Boeing has decided to cut the production rate of the 747-8 from 1.3 to one airplane per month starting in March of next year, the company confirmed Wednesday. The move comes as the firm order backlog for the quad-jets has dwindled to 32 airplanes, a figure that represents some two years of production at the current rate. Boeing has progressively culled rates on the 747-8 since April 2013, when it announced a decision to slow production from two airplanes to 1.75 per month. In October that same year it announced plans to reduce the rate to 1.5 per month, then in December last year it decided to slow the rate to 1.3 effective this September.
Boeing announced the latest adjustment only days after events took an optimistic turn with a commitment from Russia’s Volga-Dnepr covering 20 of the freighter version of the jumbo jets. The deal, signed on June 17 at the Paris Air Show, also covers the availability of the operator’s Antonov An-124-100 to help Boeing transport sections of airliners. Volga-Dnepr said it would purchase or lease the 747-8s over the next seven years.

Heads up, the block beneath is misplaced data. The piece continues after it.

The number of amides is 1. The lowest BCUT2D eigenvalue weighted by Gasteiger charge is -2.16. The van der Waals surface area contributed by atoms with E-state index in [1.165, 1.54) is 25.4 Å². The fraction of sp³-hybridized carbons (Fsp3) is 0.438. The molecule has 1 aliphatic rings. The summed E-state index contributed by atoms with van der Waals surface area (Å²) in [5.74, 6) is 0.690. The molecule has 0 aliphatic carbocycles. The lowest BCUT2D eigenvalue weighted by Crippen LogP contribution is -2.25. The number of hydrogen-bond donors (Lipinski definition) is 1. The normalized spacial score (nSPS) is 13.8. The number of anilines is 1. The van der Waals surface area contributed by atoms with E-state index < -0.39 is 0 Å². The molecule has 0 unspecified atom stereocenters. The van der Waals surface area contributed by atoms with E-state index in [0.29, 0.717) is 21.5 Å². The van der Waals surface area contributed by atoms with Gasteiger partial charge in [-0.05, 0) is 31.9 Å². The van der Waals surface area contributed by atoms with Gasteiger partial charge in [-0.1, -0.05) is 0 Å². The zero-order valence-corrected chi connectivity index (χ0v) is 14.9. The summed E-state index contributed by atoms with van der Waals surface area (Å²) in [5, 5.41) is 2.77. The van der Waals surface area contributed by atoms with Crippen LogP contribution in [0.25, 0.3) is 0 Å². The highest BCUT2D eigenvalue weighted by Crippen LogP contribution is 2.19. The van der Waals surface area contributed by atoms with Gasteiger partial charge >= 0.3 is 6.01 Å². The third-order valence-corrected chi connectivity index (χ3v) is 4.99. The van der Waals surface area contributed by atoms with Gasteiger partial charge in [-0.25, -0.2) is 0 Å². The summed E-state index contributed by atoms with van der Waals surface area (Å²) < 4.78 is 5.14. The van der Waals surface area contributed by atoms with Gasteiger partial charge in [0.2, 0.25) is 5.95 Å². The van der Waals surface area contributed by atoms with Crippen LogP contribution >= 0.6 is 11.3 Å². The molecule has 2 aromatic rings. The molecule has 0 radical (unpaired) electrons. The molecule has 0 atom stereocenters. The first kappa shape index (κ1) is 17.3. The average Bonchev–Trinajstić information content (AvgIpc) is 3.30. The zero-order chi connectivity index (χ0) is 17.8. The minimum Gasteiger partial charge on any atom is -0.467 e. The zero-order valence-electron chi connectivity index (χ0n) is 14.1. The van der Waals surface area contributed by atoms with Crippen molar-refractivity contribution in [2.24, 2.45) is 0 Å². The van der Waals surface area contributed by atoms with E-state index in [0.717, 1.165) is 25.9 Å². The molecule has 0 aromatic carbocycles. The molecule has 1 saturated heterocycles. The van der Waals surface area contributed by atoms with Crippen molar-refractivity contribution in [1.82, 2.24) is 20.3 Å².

“With recent orders and MOUs and these changes announced today, we anticipate a stable future for the production system,” said Boeing in a statement issued to AIN. “We continue to believe in the long-term strength of the freighter market and the 747-8 is uniquely positioned to capture this demand; of note is the 747-400 Freighter replacement market which begins next decade...We are continuing to look at a range of investments to both enhance the long-term stability of the 747-8 production line and performance of the aircraft.”
Anticipated long-term trends in the market for large cargo aircraft, according to Boeing, point to a bright future for the 747-8F in particular, despite an extended period of slow sales up until now.
“The market drives our production rate and we adjust accordingly to keep our business running smoothly,” the company said. “We are making the right decisions to allow us to continue to run a healthy business with a change to our production rate...The 747-8 is a great airplane; we stand behind its capabilities and believe it serves a unique need in the market.”